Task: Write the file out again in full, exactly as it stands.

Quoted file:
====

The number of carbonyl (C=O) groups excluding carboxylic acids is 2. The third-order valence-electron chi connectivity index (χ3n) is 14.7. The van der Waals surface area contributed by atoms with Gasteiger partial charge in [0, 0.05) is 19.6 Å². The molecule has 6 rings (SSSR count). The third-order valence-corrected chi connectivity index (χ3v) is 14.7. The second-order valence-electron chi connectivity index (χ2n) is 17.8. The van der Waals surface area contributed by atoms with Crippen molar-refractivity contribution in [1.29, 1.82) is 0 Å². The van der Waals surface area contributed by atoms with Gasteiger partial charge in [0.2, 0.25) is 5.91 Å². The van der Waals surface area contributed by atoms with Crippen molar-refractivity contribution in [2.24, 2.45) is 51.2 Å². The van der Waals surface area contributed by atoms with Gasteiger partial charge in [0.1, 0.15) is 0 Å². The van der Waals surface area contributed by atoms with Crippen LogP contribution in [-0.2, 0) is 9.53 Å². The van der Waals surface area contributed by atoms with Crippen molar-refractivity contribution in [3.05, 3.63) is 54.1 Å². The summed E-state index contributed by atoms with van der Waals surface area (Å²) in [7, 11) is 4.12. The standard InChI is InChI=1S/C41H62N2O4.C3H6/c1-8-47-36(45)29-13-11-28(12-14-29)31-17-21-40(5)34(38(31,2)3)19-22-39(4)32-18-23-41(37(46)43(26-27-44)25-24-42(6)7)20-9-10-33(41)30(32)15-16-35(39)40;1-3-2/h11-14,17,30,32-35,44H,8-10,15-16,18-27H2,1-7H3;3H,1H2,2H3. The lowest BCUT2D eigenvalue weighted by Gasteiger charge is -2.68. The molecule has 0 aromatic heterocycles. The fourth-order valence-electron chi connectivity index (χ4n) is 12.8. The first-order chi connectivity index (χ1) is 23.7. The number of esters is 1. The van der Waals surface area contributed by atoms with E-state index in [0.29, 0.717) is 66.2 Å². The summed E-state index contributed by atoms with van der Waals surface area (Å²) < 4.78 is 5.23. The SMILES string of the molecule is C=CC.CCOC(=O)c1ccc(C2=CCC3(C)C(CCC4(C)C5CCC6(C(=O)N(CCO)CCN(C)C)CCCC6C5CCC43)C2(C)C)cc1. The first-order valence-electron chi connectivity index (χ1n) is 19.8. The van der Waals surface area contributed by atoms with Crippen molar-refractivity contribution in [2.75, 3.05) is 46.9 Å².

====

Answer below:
The number of carbonyl (C=O) groups excluding carboxylic acids is 2. The third-order valence-electron chi connectivity index (χ3n) is 14.7. The van der Waals surface area contributed by atoms with Gasteiger partial charge in [0, 0.05) is 19.6 Å². The molecule has 6 rings (SSSR count). The third-order valence-corrected chi connectivity index (χ3v) is 14.7. The second-order valence-electron chi connectivity index (χ2n) is 17.8. The van der Waals surface area contributed by atoms with Crippen molar-refractivity contribution in [1.29, 1.82) is 0 Å². The van der Waals surface area contributed by atoms with Gasteiger partial charge in [0.2, 0.25) is 5.91 Å². The van der Waals surface area contributed by atoms with Crippen molar-refractivity contribution in [2.24, 2.45) is 51.2 Å². The van der Waals surface area contributed by atoms with Gasteiger partial charge in [0.1, 0.15) is 0 Å². The van der Waals surface area contributed by atoms with Crippen LogP contribution in [-0.2, 0) is 9.53 Å². The van der Waals surface area contributed by atoms with Crippen molar-refractivity contribution in [3.05, 3.63) is 54.1 Å². The summed E-state index contributed by atoms with van der Waals surface area (Å²) in [7, 11) is 4.12. The standard InChI is InChI=1S/C41H62N2O4.C3H6/c1-8-47-36(45)29-13-11-28(12-14-29)31-17-21-40(5)34(38(31,2)3)19-22-39(4)32-18-23-41(37(46)43(26-27-44)25-24-42(6)7)20-9-10-33(41)30(32)15-16-35(39)40;1-3-2/h11-14,17,30,32-35,44H,8-10,15-16,18-27H2,1-7H3;3H,1H2,2H3. The lowest BCUT2D eigenvalue weighted by Gasteiger charge is -2.68. The molecule has 0 aromatic heterocycles. The fourth-order valence-electron chi connectivity index (χ4n) is 12.8. The first-order chi connectivity index (χ1) is 23.7. The number of esters is 1. The van der Waals surface area contributed by atoms with E-state index in [0.29, 0.717) is 66.2 Å². The summed E-state index contributed by atoms with van der Waals surface area (Å²) < 4.78 is 5.23. The SMILES string of the molecule is C=CC.CCOC(=O)c1ccc(C2=CCC3(C)C(CCC4(C)C5CCC6(C(=O)N(CCO)CCN(C)C)CCCC6C5CCC43)C2(C)C)cc1. The first-order valence-electron chi connectivity index (χ1n) is 19.8. The van der Waals surface area contributed by atoms with Crippen molar-refractivity contribution in [2.75, 3.05) is 46.9 Å².